The new division is also working with the French sales and production company Wild Bunch on the Palestinian director Elia Suleiman’s epic feature The Time That Remains, which will chart the history of the modern Palestinian experience through the story of one family.
Sheikh Waleed has also invested in the Film Department, a new company run by the former Miramax and Warner Bros production executive Mark Gill and Neil Sacker, where he is now a board member, as well as signing a deal with Dubai Studio City to build production facilities there.
The visionary mogul is also building six production studios in Jeddah, which will be located in the still-being-built King Abdullah II Industrial City, with a view to encouraging film production in the country.
“Saudis are encouraging film-makers to come and do movies in Saudi Arabia, which will encourage the industrial city,” says Sheikh Waleed. “The whole idea for us is to learn so we can be part of the film industry and it can be part of our business. I think we will see a revolution, we will see a great change. We will work hard to get there. We have very great plans for industry in the region.”
It is ironic that the most conservative of all Gulf societies may offer the most tantalising developments in the region with regards to filmmaking. In 2006, the Kingdom produced two rival features – with each one proclaiming itself the first Saudi feature film.
Abdullah Moheisin’s Shadow of Silence and Izzadore Mussalem’s Keif Al Hal both offered rare dramatic insights into life in the traditionally closed-off Saudi society. “When people forget to talk about Saudi Arabia, they’re forgetting to talk about the manufacturer,” says Moheisin in reference to Saudi Arabia’s role as the biggest player in the region, whether in terms of population, income or influence. “I’ve been trying to create and develop films in Saudi Arabia for 30 years.”
Talk has been rife for months that Saudi authorities are preparing the grounds to lift the 30-year-old ban on cinemas in the Kingdom. The recent festival in May received official state backing, a further sign that attempts are being made to open up the country towards the idea of a film industry. Cinemas are also reportedly already being planned ahead of a potential green-light. While official authorisation for these have yet to be granted publicly, it is an open secret in the Kingdom that new malls are being built with open spaces left in them for the installation of cinemas if and when they get the go-ahead. That final decision may still take anywhere up to five years, but the fact that they’re being openly discussed at all is a sign of progress.
“In the beginning it will be like when they opened McDonald’s for the first time in Riyadh and they sold half a million hamburgers in one day,” says Moheisin. “In the end though, I don’t know if cinemas will be successful in Saudi Arabia. Our society is based around watching films with the family at home.”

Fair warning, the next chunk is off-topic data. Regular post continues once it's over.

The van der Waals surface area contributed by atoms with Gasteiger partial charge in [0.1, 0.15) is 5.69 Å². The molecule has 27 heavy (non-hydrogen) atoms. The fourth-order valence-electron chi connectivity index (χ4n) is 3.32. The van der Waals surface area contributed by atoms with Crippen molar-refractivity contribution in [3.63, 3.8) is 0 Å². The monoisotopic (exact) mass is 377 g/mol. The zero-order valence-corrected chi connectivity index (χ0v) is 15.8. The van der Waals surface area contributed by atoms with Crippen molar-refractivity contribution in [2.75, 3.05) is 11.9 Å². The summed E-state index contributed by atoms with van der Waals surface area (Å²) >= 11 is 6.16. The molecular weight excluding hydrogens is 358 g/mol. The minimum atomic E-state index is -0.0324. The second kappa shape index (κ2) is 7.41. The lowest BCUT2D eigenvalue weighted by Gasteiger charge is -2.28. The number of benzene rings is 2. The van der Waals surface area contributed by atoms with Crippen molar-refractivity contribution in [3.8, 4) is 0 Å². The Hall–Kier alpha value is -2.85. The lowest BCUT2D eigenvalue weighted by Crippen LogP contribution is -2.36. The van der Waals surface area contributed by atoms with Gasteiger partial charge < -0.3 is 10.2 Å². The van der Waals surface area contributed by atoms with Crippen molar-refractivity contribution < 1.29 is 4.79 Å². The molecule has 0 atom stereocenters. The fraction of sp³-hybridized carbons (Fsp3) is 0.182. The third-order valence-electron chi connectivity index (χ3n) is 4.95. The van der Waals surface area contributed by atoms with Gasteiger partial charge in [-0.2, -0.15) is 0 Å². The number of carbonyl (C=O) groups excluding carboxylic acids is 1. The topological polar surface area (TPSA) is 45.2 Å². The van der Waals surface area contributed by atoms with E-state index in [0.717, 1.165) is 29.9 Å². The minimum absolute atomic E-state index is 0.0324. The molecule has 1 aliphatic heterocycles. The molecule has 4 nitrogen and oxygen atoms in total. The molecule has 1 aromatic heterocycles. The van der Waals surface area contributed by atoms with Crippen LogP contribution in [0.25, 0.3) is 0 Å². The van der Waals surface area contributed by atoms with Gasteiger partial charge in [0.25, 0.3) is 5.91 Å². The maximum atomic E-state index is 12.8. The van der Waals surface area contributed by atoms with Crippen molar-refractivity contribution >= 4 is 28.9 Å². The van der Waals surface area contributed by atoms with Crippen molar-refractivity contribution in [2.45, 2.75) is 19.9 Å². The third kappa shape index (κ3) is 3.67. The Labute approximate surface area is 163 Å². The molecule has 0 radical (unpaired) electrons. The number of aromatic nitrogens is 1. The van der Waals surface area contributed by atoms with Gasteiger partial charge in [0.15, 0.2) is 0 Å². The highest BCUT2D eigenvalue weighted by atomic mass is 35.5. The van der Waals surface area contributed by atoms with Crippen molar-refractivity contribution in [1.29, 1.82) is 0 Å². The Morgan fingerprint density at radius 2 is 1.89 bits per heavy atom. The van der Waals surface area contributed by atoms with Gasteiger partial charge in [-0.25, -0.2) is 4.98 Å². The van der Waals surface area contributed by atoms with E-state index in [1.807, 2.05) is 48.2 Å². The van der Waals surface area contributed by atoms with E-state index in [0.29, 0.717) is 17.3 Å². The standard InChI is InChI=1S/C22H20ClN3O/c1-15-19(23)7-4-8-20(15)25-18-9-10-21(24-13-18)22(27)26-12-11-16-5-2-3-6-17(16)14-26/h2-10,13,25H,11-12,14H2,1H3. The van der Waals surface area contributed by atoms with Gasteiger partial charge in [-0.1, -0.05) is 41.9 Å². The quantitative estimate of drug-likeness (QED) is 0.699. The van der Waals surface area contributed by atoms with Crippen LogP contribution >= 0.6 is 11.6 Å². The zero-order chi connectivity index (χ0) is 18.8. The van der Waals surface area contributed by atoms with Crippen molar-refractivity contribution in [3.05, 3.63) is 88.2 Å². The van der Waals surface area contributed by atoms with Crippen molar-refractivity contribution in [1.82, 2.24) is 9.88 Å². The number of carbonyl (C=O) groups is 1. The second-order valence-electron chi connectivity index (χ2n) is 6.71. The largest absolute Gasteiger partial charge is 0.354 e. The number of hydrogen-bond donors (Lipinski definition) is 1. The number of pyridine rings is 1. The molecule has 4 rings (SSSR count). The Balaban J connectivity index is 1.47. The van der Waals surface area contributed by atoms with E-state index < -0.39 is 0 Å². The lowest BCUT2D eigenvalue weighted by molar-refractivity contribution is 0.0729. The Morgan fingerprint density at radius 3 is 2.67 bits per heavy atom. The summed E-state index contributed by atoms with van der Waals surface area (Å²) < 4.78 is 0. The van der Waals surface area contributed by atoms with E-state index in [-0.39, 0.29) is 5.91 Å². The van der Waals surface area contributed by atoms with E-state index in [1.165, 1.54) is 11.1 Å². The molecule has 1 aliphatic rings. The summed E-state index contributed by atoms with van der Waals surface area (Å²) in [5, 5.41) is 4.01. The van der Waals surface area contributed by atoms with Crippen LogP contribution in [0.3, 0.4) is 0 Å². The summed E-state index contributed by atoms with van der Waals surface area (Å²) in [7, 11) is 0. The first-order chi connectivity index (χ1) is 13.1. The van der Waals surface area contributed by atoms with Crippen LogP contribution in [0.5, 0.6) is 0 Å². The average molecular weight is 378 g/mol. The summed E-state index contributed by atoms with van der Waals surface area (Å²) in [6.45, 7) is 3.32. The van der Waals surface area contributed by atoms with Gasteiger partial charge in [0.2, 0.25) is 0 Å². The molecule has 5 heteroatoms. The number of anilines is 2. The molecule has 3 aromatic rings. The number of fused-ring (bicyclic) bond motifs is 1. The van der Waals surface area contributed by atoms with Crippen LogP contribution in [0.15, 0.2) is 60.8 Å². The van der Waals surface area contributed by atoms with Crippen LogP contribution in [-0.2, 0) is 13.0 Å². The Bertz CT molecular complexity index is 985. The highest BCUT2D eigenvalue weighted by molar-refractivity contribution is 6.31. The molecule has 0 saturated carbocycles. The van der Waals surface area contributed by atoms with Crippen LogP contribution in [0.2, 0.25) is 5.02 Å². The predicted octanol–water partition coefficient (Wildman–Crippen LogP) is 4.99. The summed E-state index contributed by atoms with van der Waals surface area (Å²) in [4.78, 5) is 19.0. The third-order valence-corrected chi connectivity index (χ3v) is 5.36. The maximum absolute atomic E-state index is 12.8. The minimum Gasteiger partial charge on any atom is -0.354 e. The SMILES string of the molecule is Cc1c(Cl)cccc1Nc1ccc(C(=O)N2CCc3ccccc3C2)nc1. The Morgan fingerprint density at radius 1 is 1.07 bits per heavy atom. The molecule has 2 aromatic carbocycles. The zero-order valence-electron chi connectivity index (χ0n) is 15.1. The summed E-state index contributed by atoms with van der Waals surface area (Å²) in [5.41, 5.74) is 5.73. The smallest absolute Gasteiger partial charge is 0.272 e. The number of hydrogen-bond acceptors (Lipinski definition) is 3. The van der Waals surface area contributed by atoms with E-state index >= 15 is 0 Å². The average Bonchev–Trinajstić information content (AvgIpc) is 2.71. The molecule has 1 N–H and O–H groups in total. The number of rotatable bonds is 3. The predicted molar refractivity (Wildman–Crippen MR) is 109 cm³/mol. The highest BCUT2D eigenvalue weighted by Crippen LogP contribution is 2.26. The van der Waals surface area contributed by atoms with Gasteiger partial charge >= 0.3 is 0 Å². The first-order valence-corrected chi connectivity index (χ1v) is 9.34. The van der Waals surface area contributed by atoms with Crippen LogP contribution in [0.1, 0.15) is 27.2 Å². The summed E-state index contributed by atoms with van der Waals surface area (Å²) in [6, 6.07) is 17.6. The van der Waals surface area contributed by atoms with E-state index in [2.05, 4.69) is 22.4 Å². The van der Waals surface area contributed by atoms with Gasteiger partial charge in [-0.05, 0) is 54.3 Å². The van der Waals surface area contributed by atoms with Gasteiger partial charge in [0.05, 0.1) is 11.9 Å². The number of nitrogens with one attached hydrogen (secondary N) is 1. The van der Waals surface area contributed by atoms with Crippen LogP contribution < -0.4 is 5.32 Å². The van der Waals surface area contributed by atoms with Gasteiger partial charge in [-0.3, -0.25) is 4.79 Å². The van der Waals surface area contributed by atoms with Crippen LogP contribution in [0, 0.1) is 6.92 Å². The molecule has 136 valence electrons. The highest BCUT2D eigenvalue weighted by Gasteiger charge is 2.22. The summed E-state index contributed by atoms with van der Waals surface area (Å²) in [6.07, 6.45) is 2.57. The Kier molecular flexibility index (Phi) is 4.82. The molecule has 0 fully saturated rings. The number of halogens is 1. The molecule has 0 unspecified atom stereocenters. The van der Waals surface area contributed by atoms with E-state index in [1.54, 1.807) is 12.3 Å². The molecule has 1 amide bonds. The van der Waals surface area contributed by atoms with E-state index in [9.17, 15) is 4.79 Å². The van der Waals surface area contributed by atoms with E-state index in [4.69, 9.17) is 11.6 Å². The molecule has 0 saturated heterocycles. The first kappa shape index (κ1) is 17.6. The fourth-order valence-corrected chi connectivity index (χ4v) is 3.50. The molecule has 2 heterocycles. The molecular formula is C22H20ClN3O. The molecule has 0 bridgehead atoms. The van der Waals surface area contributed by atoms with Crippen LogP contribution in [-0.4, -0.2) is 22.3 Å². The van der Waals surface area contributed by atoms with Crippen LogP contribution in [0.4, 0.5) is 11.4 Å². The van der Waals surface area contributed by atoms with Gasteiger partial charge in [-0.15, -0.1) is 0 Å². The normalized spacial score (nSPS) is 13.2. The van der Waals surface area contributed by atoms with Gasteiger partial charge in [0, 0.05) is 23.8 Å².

The increase in Saudi participation is also having knock-on effect on the Arab film industry elsewhere, most notably in Egypt, the traditional powerhouse in Arab film production.
The Saudi-owned pay TV network ART has been particularly active in co-financing and co-producing Egyptian films, along with Rotana. ART recently signed a three-project financing deal with the independent Egyptian company Misr International Films, which produces all of Youssef Chahine’s films. The deal covers Chahine’s Chaos, Yousry Nasrallah’s The Aquarium and the forthcoming Dukhan bil ranar, from the Lebanese director Samir Habchi. ART is also set to go into production on The Kid, from the famed Syrian TV director Hatem Ali.
ART also co-financed last year’s break-out Arab film Caramel, by the Lebanese director Nadine Labaki, which has now grossed more than $10m (Dh37m) worldwide.
“We participate in many local commercial films to cater for the mainstream Arab audiences as well as getting into international co-productions or regional productions of international appeal, where we see an opportunity to explore other markets and bridge cultures,” says Hadeel Kamel, a senior executive at ART. “What’s happening is real, substantial and will grow very rapidly. The largest challenge remains to be creating a market big enough and soon enough to accommodate the potential creative output at the right time, in order to achieve worthwhile returns.”
While Saudi financing for Egyptian films has historically come with strings attached with regards to content – invariably favouring derivative family comedies rather than more provocative adult fare – even this has started to change.
“ART didn’t intervene in what we did at all in the script or the ideas,” said Gabriel Khoury, who produced The Aquarium. “I think this was the policy from their part, to have a variety in their programming. They knew that with us they would be exposed to film festivals around the world and this is something that they needed, this international dimension that they didn’t have. If channels like Rotana and ART stopped producing films in Egypt, the whole production system would crumble here. I think the Egyptian film industry would totally stop.”